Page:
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Re: notify_no_senders oddity

From: Samuel Thibault
Subject: Re: notify_no_senders oddity
Date: Mon, 1 Jan 2007 11:49:54 +0100
User-agent: Mutt/1.5.11


Richard Braun, le Sun 31 Dec 2006 19:17:03 +0100, a écrit :
> A mach_port_t is actually a port name, a natural_t integer identifier for
> a port in a port space. Maybe the kernel uses this property and considers
> it can store the address of a port in a port name, to avoid a lookup ?

Thomas Bushnell BSG, le Sun 31 Dec 2006 13:06:55 -0800, a écrit :
> On Sun, 2006-12-31 at 12:30 +0100, Samuel Thibault wrote:
> > Hi,
> > 
> > There's something I don't understand in
> > i386/i386at/i386at_ds_routines.c:ds_notify()
> > 
> >       dev = (device_t) ns->not_header.msgh_remote_port;
> > 
> > How a port can be a device_t?
> A device_t is just a mach_port_t that is expected to be talking to
> something that implements the Mach device protocol.

Ok, and how these two views may coexist?  As I showed, they _are_ mixed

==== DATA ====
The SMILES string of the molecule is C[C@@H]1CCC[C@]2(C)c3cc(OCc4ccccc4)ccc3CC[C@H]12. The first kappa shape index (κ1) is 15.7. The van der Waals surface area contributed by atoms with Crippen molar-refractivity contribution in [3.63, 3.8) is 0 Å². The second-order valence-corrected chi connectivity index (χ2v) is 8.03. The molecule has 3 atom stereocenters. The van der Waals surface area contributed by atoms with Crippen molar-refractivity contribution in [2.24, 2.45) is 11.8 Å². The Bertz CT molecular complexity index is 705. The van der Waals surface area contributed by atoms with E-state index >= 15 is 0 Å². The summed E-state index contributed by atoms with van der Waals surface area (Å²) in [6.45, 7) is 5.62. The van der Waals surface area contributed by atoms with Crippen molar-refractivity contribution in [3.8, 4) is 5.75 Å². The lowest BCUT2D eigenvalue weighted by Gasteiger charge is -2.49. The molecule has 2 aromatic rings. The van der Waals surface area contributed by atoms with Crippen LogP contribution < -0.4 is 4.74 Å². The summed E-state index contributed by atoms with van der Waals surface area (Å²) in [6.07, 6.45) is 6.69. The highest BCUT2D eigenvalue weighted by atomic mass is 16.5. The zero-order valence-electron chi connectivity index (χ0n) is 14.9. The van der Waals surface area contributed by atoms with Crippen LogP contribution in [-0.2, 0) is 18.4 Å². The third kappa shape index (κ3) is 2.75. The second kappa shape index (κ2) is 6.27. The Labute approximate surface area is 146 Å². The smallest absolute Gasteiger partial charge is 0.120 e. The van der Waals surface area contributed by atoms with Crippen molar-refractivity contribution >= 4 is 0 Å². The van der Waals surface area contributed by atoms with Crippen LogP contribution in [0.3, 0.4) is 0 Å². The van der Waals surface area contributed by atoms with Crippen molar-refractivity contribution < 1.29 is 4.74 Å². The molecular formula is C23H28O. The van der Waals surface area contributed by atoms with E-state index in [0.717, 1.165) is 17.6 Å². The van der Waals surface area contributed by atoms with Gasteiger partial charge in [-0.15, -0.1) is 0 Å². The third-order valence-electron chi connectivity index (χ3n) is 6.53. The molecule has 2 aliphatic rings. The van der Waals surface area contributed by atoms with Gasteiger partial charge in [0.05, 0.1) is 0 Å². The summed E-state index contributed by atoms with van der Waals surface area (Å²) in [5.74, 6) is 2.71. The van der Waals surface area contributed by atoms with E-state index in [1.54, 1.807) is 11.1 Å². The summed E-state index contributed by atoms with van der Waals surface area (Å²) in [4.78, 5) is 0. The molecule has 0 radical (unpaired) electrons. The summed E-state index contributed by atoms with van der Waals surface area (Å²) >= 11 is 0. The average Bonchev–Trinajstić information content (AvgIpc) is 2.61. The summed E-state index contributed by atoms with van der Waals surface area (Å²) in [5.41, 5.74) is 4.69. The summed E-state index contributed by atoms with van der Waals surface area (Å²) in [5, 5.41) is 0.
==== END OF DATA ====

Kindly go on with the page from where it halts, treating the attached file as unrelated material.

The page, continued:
in the case of the linux block device glue for instance:

  bd->device.emul_data = bd;
  bd->device.emul_ops = &linux_block_emulation_ops;
  bd->port = ipc_port_alloc_kernel ();
  notify = ipc_port_make_sonce (bd->port);
  ip_lock (bd->port);
  ipc_port_nsrequest (bd->port, 1, notify, &notify);

So here it's really a plain IPC port that is used (and it's the same in
the plain device/ds_routines.c, linux net glue and pcmcia glue), while
on the other end: i386/i386at/i386at_ds_routines.c

      dev = (device_t) ns->not_header.msgh_remote_port;

How can this work?  (I currently have a kernel fault here)


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